Training Tips

Becoming a gentle leader of the pack…In the following, you learn how to act like a dog. If these easy exercises are done on a daily basis, your dog will understand in his own language that you are showing your leadership.


Always feed on a schedule. Before allowing your dog to eat, pretend you are eating a few kibbles. This will show your dog the leader eats first and allowing him to finish. Only allow 15-20 minutes for a dog to finish its meal. If unfinished, simply remove and do not give it back until the next scheduled feeding time. Always feed one hour after you have eaten or one hour before you eat. If the dog has leadership issues, place his food in his bowl and set on counter and you proceed to eat, only feeding him when you are finished eating. Dogs will soon learn the leader is in charge of the food.

Sleeping and Resting Areas

Do not allow dogs onto your resting areas like the bed, sofa or chairs. Dogs could become possessive of these objects. Also, sit on your dog’s blanket or crawl into their crate once in awhile. The reason for this is show that the leader has control over all the best resting areas and the leader can sleep wherever they want. In time, as your dog accepts you as the leader, an invite can be handed down to share the resting areas.


Keep toys picked up and out of reach. Offer several toys at a time, then go and remove toys. If your dog respects you as a pack leader, they should drop the toy on your approach and leave the toy alone. As the leader, you own these objects, you are just loaning the toys to the dog to play with. If you have a puppy, make sure there are always enough toys around to prevent chewing on the furniture or any other object. Also make sure to practice these leadership tools with the puppy.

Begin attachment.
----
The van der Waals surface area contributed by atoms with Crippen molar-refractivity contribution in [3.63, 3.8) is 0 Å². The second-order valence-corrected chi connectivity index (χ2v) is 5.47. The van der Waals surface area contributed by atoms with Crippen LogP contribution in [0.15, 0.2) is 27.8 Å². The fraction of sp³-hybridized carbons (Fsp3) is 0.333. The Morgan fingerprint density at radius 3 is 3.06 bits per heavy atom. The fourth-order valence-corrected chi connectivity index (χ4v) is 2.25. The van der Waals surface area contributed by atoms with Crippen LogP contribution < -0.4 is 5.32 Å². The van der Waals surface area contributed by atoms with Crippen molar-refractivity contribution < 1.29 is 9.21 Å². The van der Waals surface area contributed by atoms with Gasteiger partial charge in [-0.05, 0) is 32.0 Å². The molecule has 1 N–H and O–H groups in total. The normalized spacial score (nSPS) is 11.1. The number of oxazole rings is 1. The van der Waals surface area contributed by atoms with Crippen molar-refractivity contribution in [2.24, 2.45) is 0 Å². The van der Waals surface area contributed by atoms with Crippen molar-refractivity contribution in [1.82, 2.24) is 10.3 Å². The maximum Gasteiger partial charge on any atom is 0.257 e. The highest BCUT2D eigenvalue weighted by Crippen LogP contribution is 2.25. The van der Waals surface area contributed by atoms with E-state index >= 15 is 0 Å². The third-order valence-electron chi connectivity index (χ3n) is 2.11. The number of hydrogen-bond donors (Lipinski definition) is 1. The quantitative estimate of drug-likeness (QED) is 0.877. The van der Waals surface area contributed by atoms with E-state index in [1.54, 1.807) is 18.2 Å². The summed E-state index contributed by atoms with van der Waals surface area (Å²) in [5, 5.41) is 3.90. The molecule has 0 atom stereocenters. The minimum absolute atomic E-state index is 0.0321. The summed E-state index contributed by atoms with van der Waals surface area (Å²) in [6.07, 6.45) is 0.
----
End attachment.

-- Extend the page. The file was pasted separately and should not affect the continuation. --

You should always go through any doorway, hallway, etc. first. You are the leader, therefore the leader goes first. If your dog is very pushy, try walking backward toward the door. This will also help with bolting out the door and a possible accident in the road.


Never step over your dog if he is in your way, always make them move. The reason for this is that everyone in the room should move for the leader, and that is you!


Teach your dog to stand still while being brushed, nail trimming, teeth brushing, and ear cleaning. Leaders are allowed to groom submissive pack members. Grooming is also an essential part of caring for your dog.



How young can a puppy be to start obedience classes?

You can start the training process as early as six weeks of age. We recommend starting your puppy in a group class at the age of 8 weeks. In a group class, you will get both the social aspect of being around other puppies and working with distractions. Puppies have a shorter attention span, so you may find the need to repeat the obedience course when your puppy is older.

How old is too old to train a dog?

No dog is too old to train. However, there are some exceptions. If your dog is at a geriatric age and showing signs of urinating in the house when they didn’t before, contact your veterinarian because this may be a physical ailment, not a behavioral issue.

How can I get my dog to stop digging?

There are a few reasons why dogs dig and where they dig is an important factor. If your dog is digging to get out of the yard, you will need to make the yard a more pleasant place for them while you are away. I recommend having three or four different bags of outside toys and rotate the bags every day. Your dog will think they are getting brand new toys daily.

Kong toys are a great toy to keep dogs entertained because they can be filled with canned dog food, peanut butter or yogurt. Place the Kong in a plastic bag and freeze it for hours of fun to drain both mental and physical energy.

Feeding your dog in the yard is also a good way to make them feel comfortable and by exercising them before you leave for the day, they will be less likely to dig.

For a downloadable handout with tips and tricks for positive reinforcement, click here.

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